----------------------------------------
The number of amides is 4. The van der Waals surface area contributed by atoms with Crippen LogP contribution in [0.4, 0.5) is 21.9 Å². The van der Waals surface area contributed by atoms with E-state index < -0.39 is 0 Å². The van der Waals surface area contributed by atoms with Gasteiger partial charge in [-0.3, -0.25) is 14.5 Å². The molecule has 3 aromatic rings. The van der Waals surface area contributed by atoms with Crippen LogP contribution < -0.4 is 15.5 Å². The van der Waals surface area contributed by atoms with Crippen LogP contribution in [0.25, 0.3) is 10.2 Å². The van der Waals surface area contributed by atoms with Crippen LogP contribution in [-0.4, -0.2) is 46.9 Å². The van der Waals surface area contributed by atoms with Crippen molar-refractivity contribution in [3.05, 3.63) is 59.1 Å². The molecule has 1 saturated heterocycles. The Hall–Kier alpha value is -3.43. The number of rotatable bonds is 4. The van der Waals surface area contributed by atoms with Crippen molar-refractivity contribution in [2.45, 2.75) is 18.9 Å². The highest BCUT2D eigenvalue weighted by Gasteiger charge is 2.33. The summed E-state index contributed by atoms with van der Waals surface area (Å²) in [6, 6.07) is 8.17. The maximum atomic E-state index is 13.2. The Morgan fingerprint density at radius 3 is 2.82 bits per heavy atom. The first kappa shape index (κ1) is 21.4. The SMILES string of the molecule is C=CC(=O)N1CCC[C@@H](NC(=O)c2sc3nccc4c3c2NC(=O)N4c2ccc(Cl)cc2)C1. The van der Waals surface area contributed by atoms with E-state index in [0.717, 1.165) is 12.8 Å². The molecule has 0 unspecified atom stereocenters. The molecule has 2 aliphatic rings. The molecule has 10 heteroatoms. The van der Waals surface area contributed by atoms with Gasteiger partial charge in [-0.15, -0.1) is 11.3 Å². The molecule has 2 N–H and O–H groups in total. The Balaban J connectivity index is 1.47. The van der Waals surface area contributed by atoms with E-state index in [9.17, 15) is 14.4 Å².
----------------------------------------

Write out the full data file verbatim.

The number of amides is 4. The van der Waals surface area contributed by atoms with Crippen LogP contribution in [0.4, 0.5) is 21.9 Å². The van der Waals surface area contributed by atoms with E-state index < -0.39 is 0 Å². The van der Waals surface area contributed by atoms with Gasteiger partial charge in [-0.3, -0.25) is 14.5 Å². The molecule has 3 aromatic rings. The van der Waals surface area contributed by atoms with Crippen LogP contribution < -0.4 is 15.5 Å². The van der Waals surface area contributed by atoms with Crippen LogP contribution in [0.25, 0.3) is 10.2 Å². The van der Waals surface area contributed by atoms with Crippen LogP contribution in [-0.4, -0.2) is 46.9 Å². The van der Waals surface area contributed by atoms with Crippen molar-refractivity contribution in [3.05, 3.63) is 59.1 Å². The molecule has 1 saturated heterocycles. The Hall–Kier alpha value is -3.43. The number of rotatable bonds is 4. The van der Waals surface area contributed by atoms with Crippen molar-refractivity contribution in [2.45, 2.75) is 18.9 Å². The highest BCUT2D eigenvalue weighted by Gasteiger charge is 2.33. The summed E-state index contributed by atoms with van der Waals surface area (Å²) in [6, 6.07) is 8.17. The maximum atomic E-state index is 13.2. The Morgan fingerprint density at radius 3 is 2.82 bits per heavy atom. The first kappa shape index (κ1) is 21.4. The SMILES string of the molecule is C=CC(=O)N1CCC[C@@H](NC(=O)c2sc3nccc4c3c2NC(=O)N4c2ccc(Cl)cc2)C1. The van der Waals surface area contributed by atoms with E-state index in [0.717, 1.165) is 12.8 Å². The molecule has 0 unspecified atom stereocenters. The molecule has 2 aliphatic rings. The molecule has 10 heteroatoms. The van der Waals surface area contributed by atoms with Gasteiger partial charge in [-0.15, -0.1) is 11.3 Å². The molecule has 2 N–H and O–H groups in total. The Balaban J connectivity index is 1.47. The van der Waals surface area contributed by atoms with E-state index in [9.17, 15) is 14.4 Å².